And, you know, my thought going into this was, “If I can just scale up this pop-up and somehow see if it can just be self-sustaining, you know, then in the new year, we’ll see what happens with the pandemic and maybe we can grow in new ways.” And it’s truly exceeded my expectations. And so I feel really, really, really lucky.
WCP: What are your future plans for the store?
CT: Our grand plans post-pandemic are to open up those curtains [separating the bakery from the bookstore], do events, demos, tastings, author talks, and just really activate the space. And a really important piece to me was community, and building community, and having a space for community. So it’s been interesting trying to figure out how to build that when you can’t really gather in person. So I’m really looking forward to a time when we can do that.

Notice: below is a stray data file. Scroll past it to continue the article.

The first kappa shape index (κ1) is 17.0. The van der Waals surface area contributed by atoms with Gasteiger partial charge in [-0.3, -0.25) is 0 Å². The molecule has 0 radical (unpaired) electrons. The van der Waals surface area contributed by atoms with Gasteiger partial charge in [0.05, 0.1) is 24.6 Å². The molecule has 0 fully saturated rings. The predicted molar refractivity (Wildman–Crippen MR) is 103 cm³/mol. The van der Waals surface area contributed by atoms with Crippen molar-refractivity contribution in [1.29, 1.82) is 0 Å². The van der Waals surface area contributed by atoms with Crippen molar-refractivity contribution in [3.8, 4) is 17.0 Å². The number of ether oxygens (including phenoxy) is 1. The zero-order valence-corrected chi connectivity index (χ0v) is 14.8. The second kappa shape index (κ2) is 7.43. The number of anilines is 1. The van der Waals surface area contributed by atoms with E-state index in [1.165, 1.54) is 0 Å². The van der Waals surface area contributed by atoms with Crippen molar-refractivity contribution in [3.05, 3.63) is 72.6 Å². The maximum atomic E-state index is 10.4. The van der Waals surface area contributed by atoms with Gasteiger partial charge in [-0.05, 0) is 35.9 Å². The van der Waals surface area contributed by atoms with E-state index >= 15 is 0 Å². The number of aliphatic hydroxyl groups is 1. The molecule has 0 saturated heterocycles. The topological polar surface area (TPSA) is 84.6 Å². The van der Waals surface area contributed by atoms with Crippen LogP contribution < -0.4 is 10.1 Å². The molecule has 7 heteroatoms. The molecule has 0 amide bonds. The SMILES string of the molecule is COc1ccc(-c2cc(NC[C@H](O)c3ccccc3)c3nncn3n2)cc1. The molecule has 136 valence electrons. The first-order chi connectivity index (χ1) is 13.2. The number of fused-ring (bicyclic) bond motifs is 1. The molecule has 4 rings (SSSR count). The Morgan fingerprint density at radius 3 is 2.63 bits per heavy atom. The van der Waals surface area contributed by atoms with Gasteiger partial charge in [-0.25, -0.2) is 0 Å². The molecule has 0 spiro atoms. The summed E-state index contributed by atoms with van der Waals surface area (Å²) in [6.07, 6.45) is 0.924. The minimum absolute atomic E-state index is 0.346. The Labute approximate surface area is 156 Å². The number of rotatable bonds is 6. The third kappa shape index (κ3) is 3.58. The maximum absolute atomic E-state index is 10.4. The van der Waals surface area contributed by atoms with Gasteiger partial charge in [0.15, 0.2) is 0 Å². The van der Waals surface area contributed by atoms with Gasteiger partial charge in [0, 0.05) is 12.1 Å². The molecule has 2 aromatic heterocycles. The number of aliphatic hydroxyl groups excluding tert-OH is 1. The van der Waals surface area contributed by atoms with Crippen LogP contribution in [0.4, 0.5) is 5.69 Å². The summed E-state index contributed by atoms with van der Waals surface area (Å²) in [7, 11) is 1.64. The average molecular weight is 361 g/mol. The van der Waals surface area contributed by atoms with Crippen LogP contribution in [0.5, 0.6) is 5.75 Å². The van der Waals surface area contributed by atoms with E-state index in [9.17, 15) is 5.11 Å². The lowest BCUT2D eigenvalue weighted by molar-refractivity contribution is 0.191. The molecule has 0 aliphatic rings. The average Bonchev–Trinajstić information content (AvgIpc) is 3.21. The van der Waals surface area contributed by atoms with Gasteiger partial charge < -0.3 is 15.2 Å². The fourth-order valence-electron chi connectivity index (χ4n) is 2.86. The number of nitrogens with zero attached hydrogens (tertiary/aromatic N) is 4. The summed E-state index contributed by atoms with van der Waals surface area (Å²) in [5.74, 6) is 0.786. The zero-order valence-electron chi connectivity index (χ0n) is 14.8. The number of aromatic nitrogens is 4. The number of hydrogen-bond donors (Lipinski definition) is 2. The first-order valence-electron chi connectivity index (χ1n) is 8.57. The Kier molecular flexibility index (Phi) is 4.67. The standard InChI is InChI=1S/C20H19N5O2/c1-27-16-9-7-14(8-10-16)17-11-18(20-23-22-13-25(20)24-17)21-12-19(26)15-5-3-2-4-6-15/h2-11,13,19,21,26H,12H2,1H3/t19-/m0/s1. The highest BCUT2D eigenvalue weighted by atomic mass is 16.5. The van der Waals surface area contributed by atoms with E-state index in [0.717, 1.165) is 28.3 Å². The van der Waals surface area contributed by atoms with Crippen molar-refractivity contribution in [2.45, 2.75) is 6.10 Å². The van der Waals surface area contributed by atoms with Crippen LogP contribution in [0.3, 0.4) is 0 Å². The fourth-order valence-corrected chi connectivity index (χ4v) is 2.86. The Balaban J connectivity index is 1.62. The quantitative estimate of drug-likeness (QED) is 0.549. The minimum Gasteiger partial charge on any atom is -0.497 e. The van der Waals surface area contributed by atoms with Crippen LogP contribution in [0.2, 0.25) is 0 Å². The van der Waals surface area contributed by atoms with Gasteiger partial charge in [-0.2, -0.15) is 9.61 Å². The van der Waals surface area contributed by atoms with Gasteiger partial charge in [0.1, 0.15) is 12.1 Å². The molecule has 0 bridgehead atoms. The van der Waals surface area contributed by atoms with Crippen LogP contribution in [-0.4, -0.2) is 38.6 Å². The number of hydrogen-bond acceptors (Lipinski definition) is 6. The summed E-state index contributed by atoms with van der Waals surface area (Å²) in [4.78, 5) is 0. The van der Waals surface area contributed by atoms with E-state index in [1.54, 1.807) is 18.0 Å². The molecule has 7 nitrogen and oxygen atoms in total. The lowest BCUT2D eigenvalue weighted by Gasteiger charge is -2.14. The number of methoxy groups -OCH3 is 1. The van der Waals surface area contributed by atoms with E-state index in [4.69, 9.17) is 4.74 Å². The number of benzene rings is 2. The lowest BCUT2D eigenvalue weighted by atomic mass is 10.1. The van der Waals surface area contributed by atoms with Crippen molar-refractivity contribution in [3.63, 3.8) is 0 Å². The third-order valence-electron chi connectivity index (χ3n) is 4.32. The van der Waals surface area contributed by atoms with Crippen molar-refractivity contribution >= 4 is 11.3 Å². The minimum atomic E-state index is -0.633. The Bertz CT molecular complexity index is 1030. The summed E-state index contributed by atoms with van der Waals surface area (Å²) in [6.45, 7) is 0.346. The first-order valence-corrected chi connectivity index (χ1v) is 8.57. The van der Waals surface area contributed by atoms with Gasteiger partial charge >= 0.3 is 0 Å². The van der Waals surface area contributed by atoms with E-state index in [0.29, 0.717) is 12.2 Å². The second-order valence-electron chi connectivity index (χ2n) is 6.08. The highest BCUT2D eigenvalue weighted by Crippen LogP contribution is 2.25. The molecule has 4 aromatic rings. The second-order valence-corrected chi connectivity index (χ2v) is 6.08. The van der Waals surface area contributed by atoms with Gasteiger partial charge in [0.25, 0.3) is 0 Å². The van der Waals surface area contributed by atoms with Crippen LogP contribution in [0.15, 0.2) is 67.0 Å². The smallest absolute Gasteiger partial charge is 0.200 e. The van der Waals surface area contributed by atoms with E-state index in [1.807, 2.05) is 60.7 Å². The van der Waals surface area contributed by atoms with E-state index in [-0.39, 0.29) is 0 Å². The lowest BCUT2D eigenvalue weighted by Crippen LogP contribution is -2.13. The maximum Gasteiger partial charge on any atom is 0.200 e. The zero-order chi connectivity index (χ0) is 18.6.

WCP: How should we think about cookbooks? Like, are they books? Are they manuals? Are they something else?
CT: I think what has been really amazing about opening Bold Fork Books, having the space dedicated solely to culinary books as a category, is just discovering how much depth and breadth there is just within that realm of books. So I think the short answer is: They can be all of the above. They can be really practical. And they can be aspirational. They can tell you really incredible stories. They could be impossible to cook from—I have a couple of those in the shop—that are just fun to look at and think about and challenge you. That’s kind of the pleasure of culinary books. They can fit whatever mood you’re in.